Lesley's book list on finding a new normal after World War I

Lesley Glaister Why did Lesley love this book?

Immediately after the war, a bereaved woman returns alone to her family’s summer home in the Swiss Alps. It is a beautiful place, but she’s terrified of the memories it stirs, and haunted by the ghosts of those she’s lost. When a couple of lost English widows happen upon her house, she seizes eagerly on their company and the distraction they provide. She invites them to stay, and quickly forms an intense and rather desperate attachment to them. This novel gives a fine evocation of a time when so many felt displaced, when it was as if the tectonic plates of civilised existence had shifted the safe ground from beneath their feet. We see the journey of (eventually) a quartet of bereaved and war-shattered people towards a sort of healing, wholeness, and peace – as well as a new tolerance towards the differences of others.

By Elizabeth von Arnim,

Why should I read it?

1 author picked In the Mountains as one of their favorite books, and they share why you should read it.

What is this book about?

In the Mountains is a book by Elizabeth von Arnim. An English woman eludes confusing personal troubles in London and seeks shelter at her lodge amongst the Swiss Alps.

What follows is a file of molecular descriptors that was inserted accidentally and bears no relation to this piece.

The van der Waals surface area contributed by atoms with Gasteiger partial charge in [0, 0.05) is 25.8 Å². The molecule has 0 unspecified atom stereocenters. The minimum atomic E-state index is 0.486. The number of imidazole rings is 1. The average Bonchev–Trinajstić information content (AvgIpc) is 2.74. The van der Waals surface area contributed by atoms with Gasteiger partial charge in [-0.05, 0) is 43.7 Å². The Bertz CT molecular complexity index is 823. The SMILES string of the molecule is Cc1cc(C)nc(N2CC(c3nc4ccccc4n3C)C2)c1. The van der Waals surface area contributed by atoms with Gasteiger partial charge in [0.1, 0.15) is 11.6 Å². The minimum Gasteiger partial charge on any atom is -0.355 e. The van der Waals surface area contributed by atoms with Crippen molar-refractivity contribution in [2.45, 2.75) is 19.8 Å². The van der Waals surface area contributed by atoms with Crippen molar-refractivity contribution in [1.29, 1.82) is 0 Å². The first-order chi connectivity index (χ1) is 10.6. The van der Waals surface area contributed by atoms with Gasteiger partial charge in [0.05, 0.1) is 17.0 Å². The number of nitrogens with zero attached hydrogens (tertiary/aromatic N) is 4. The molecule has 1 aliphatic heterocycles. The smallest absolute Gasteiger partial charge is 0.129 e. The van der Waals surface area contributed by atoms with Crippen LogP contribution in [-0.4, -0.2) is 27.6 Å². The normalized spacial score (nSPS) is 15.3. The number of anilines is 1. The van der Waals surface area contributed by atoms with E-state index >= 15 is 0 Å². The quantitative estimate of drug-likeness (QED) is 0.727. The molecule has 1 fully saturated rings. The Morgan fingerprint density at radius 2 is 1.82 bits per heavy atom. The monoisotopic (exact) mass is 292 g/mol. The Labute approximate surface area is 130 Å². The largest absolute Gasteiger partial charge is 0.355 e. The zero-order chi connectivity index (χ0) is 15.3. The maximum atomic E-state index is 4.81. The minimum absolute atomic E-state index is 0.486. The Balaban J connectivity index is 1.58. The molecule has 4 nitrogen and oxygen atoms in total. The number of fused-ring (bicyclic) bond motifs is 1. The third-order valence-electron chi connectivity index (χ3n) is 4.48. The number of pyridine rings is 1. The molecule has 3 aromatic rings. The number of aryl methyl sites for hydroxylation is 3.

Book cover of The Great Silence: Britain from the Shadow of the First World War to the Dawn of the Jazz Age

Lesley Glaister Author Of Blasted Things

From my list on finding a new normal after World War I.

Who am I?

I am the prize-winning author of sixteen novels, most recently Little Egypt, The Squeeze, and Blasted Things. I teach creative writing at the University of St Andrews. I live in Edinburgh and am a Fellow of the Royal Society of Literature. I’m a novelist and student of human nature. I love to work out what motivates people, how and why they make choices, their coping mechanisms, and how they act under pressure. Before I begin a novel set in the past, I read as much fiction written at the time as I can find, as well as autobiography and history. In this way, I attempt to truffle down into the actions and impulses of individuals, both performative and deeply interior, that characterise the spirit of the era that I’m writing.

Lesley's book list on finding a new normal after World War I

Lesley Glaister Why did Lesley love this book?